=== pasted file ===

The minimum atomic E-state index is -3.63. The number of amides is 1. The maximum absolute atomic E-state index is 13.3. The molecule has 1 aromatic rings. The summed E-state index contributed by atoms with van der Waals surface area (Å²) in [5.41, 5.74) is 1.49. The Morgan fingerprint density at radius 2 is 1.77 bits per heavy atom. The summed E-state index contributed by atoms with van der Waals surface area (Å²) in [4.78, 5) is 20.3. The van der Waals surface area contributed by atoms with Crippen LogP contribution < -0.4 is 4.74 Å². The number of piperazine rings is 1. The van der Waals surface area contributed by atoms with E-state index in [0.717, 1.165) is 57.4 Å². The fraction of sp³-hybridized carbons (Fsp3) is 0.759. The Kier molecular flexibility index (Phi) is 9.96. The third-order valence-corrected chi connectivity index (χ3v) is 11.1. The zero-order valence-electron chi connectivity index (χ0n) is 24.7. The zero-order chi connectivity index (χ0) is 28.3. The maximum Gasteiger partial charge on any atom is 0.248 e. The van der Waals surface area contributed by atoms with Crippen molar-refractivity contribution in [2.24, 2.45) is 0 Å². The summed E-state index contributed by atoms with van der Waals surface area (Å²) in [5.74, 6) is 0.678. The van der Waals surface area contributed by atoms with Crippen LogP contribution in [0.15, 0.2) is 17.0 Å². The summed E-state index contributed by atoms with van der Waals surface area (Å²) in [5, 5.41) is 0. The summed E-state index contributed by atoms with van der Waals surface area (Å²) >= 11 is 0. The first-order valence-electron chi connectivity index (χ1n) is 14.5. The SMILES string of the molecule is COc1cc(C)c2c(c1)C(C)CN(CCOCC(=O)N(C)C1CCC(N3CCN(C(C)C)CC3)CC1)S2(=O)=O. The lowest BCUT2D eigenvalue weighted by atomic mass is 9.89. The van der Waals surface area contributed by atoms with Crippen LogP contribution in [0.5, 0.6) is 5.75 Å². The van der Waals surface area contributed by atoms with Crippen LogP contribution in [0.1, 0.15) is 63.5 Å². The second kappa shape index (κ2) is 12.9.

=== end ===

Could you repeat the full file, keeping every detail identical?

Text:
The minimum atomic E-state index is -3.63. The number of amides is 1. The maximum absolute atomic E-state index is 13.3. The molecule has 1 aromatic rings. The summed E-state index contributed by atoms with van der Waals surface area (Å²) in [5.41, 5.74) is 1.49. The Morgan fingerprint density at radius 2 is 1.77 bits per heavy atom. The summed E-state index contributed by atoms with van der Waals surface area (Å²) in [4.78, 5) is 20.3. The van der Waals surface area contributed by atoms with Crippen LogP contribution < -0.4 is 4.74 Å². The number of piperazine rings is 1. The van der Waals surface area contributed by atoms with E-state index in [0.717, 1.165) is 57.4 Å². The fraction of sp³-hybridized carbons (Fsp3) is 0.759. The Kier molecular flexibility index (Phi) is 9.96. The third-order valence-corrected chi connectivity index (χ3v) is 11.1. The zero-order valence-electron chi connectivity index (χ0n) is 24.7. The zero-order chi connectivity index (χ0) is 28.3. The maximum Gasteiger partial charge on any atom is 0.248 e. The van der Waals surface area contributed by atoms with Crippen molar-refractivity contribution in [2.24, 2.45) is 0 Å². The summed E-state index contributed by atoms with van der Waals surface area (Å²) in [5.74, 6) is 0.678. The van der Waals surface area contributed by atoms with Crippen LogP contribution in [0.15, 0.2) is 17.0 Å². The summed E-state index contributed by atoms with van der Waals surface area (Å²) in [5, 5.41) is 0. The summed E-state index contributed by atoms with van der Waals surface area (Å²) >= 11 is 0. The first-order valence-electron chi connectivity index (χ1n) is 14.5. The SMILES string of the molecule is COc1cc(C)c2c(c1)C(C)CN(CCOCC(=O)N(C)C1CCC(N3CCN(C(C)C)CC3)CC1)S2(=O)=O. The lowest BCUT2D eigenvalue weighted by atomic mass is 9.89. The van der Waals surface area contributed by atoms with Crippen LogP contribution in [0.5, 0.6) is 5.75 Å². The van der Waals surface area contributed by atoms with Crippen LogP contribution in [0.1, 0.15) is 63.5 Å². The second kappa shape index (κ2) is 12.9.